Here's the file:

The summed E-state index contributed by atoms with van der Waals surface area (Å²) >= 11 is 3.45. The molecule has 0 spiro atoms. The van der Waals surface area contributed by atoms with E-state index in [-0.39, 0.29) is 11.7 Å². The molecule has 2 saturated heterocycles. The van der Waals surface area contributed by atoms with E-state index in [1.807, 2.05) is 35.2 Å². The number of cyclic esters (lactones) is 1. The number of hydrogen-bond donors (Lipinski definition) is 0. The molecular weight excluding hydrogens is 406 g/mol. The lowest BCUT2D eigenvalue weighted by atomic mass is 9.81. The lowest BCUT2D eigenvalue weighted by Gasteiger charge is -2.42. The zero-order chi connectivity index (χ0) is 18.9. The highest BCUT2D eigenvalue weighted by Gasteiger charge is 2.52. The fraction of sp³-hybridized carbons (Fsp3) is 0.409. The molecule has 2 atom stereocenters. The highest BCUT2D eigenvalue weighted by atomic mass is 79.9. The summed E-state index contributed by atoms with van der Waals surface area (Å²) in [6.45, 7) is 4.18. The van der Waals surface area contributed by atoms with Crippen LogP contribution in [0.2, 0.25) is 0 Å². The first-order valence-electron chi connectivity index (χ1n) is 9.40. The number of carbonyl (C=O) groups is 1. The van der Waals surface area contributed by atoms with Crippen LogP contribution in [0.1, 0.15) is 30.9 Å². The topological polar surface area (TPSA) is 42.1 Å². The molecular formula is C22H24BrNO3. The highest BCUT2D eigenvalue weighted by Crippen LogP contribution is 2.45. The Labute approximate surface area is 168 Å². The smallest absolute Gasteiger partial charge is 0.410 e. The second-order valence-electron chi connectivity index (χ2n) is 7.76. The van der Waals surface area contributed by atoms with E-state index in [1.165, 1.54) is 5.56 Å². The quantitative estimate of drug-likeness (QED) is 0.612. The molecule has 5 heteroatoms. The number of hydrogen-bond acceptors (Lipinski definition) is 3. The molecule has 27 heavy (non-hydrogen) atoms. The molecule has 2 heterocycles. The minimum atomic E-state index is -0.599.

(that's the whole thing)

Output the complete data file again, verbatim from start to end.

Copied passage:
The summed E-state index contributed by atoms with van der Waals surface area (Å²) >= 11 is 3.45. The molecule has 0 spiro atoms. The van der Waals surface area contributed by atoms with E-state index in [-0.39, 0.29) is 11.7 Å². The molecule has 2 saturated heterocycles. The van der Waals surface area contributed by atoms with E-state index in [1.807, 2.05) is 35.2 Å². The number of cyclic esters (lactones) is 1. The number of hydrogen-bond donors (Lipinski definition) is 0. The molecular weight excluding hydrogens is 406 g/mol. The lowest BCUT2D eigenvalue weighted by atomic mass is 9.81. The lowest BCUT2D eigenvalue weighted by Gasteiger charge is -2.42. The zero-order chi connectivity index (χ0) is 18.9. The highest BCUT2D eigenvalue weighted by Gasteiger charge is 2.52. The fraction of sp³-hybridized carbons (Fsp3) is 0.409. The molecule has 2 atom stereocenters. The highest BCUT2D eigenvalue weighted by atomic mass is 79.9. The summed E-state index contributed by atoms with van der Waals surface area (Å²) in [6.45, 7) is 4.18. The van der Waals surface area contributed by atoms with Crippen LogP contribution in [0.2, 0.25) is 0 Å². The first-order valence-electron chi connectivity index (χ1n) is 9.40. The number of carbonyl (C=O) groups is 1. The van der Waals surface area contributed by atoms with Crippen LogP contribution in [0.1, 0.15) is 30.9 Å². The topological polar surface area (TPSA) is 42.1 Å². The molecular formula is C22H24BrNO3. The highest BCUT2D eigenvalue weighted by Crippen LogP contribution is 2.45. The Labute approximate surface area is 168 Å². The smallest absolute Gasteiger partial charge is 0.410 e. The second-order valence-electron chi connectivity index (χ2n) is 7.76. The van der Waals surface area contributed by atoms with E-state index in [1.165, 1.54) is 5.56 Å². The quantitative estimate of drug-likeness (QED) is 0.612. The molecule has 5 heteroatoms. The number of hydrogen-bond acceptors (Lipinski definition) is 3. The molecule has 27 heavy (non-hydrogen) atoms. The molecule has 2 heterocycles. The minimum atomic E-state index is -0.599.